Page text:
The Auschwitz Volunteer: Beyond Bravery

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Overview

In 1940, the Polish Underground wanted to know what was happening inside the recently opened Auschwitz concentration camp. Polish army officer Witold Pilecki volunteered to be arrested by the Germans and report from inside the camp. His intelligence reports, smuggled out in 1941, were among the first eyewitness accounts of Auschwitz atrocities: the extermination of Soviet POWs, its function as a camp for Polish political prisoners, and the "final solution" for Jews. Pilecki received brutal treatment until he ...

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The Auschwitz Volunteer: Beyond Bravery

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Overview

In 1940, the Polish Underground wanted to know what was happening inside the recently opened Auschwitz concentration camp. Polish army officer Witold Pilecki volunteered to be arrested by the Germans and report from inside the camp. His intelligence reports, smuggled out in 1941, were among the first eyewitness accounts of Auschwitz atrocities: the extermination of Soviet POWs, its function as a camp for Polish political prisoners, and the "final solution" for Jews. Pilecki received brutal treatment until he escaped in April 1943; soon after, he wrote a brief report. This book is the first English translation of a 1945 expanded version. In the foreword, Poland's chief rabbi states, "If heeded, Pilecki's early warnings might have changed the course of history." Pilecki's story was suppressed for half a century after his 1948 arrest by the Polish Communist regime as a "Western spy." He was executed and expunged from Polish history. Pilecki writes in staccato style but also interjects his observations on humankind's lack of progress: "We have strayed, my friends, we have strayed dreadfully.... We are a whole level of hell worse than animals!"

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Product Details

  • ISBN-13: 9781480569195
  • Publisher: Brilliance Audio
  • Publication date: 4/28/2014
  • Format: CD
  • Edition description: Unabridged
  • Product dimensions: 6.50 (w) x 6.20 (h) x 1.00 (d)

Meet the Author

Captain Witold Pilecki (1901–1948), a cavalry officer in the Polish Army, was one of the founders of a resistance organization in German-occupied Poland during World War II that quickly evolved into the Polish Underground Army.

Pilecki is the only man known to have volunteered to get himself arrested and sent to Auschwitz as a prisoner. After escaping from Auschwitz in April 1943, he continued his work in the Polish Underground Army High Command. He fought in the Warsaw Uprising (August–October 1944), was taken prisoner by the Germans and ended the war in a German POW camp.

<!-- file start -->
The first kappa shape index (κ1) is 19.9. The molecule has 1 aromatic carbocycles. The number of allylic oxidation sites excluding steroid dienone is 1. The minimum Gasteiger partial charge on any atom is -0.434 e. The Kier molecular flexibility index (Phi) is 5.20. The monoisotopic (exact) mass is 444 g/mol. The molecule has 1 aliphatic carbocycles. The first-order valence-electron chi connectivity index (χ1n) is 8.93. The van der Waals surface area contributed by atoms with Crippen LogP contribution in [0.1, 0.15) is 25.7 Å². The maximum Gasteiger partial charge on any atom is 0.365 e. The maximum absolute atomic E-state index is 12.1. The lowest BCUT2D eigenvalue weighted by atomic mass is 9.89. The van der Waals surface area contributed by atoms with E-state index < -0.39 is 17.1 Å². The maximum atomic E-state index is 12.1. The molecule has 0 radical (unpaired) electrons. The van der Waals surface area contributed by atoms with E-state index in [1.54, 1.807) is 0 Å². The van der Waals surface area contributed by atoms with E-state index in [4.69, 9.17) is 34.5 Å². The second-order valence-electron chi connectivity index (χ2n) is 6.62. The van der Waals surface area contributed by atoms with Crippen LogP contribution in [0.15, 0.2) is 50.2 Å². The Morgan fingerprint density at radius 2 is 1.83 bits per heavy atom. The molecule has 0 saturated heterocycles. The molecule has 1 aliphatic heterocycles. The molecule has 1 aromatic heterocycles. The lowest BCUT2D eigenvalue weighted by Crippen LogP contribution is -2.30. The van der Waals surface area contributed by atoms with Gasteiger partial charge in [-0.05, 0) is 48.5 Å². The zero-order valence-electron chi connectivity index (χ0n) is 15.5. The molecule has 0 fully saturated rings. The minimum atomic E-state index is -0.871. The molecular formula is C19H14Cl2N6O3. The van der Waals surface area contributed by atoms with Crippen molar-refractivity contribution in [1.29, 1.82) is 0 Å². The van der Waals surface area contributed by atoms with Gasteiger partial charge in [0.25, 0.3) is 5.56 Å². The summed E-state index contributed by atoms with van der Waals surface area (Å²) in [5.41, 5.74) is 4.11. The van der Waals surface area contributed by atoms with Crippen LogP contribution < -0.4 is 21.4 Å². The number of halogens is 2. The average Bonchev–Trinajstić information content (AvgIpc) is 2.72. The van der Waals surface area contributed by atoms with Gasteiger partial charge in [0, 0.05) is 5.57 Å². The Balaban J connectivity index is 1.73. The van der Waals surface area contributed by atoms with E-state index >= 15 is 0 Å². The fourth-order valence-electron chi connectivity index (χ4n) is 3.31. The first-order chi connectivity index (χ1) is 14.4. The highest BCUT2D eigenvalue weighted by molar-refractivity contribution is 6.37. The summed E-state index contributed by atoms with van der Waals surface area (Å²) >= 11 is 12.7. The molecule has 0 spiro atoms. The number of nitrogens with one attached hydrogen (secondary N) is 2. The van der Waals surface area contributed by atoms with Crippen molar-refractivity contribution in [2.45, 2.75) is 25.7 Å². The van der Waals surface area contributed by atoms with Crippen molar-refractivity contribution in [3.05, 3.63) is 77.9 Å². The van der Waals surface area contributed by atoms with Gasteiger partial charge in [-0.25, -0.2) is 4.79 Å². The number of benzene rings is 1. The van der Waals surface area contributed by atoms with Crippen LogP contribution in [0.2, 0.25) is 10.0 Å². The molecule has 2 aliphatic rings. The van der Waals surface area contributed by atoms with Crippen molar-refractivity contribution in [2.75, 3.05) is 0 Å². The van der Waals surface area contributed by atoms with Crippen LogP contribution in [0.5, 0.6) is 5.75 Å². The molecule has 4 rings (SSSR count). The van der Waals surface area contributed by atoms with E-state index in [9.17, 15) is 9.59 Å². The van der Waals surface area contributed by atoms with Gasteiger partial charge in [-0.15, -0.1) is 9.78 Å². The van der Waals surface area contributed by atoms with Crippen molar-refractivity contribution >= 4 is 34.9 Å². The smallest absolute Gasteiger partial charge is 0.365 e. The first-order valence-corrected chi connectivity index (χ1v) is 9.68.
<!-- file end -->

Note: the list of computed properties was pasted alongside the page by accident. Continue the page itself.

In late 1945, Pilecki, who was married and the father of two children, volunteered to return undercover to Poland, where conditions were chaotic at war’s end as the communists were asserting control. His mission: to liaise with anti-communist resistance organizations and report back on conditions within the country.

He was captured by the postwar Polish communist regime, tortured and executed in 1948 as a traitor and a “Western spy.” Pilecki’s name was erased from Polish history until the collapse of communism in 1989.

Pilecki was fully exonerated posthumously in the 1990s. Today he is regarded as one of Poland’s heroes.

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Sort by: Showing 1 Customer Reviews
  • Posted July 28, 2012

    Disappointing

    My expectations were not met - The Nazi thing has been done to death - We know how bad they were - We actually were in Auschwitz and saw the places in the book and it was very moving to be there. However the day to day accounting of the book was a bit tedious. We were aware of the camps history and its original purpose of holding and eliminating Poles. For the novice that may be new but otherwise there was nothing especially revealing in the book. But then, it was never intended to be a novel - just a military report.

    0 out of 1 people found this review helpful.

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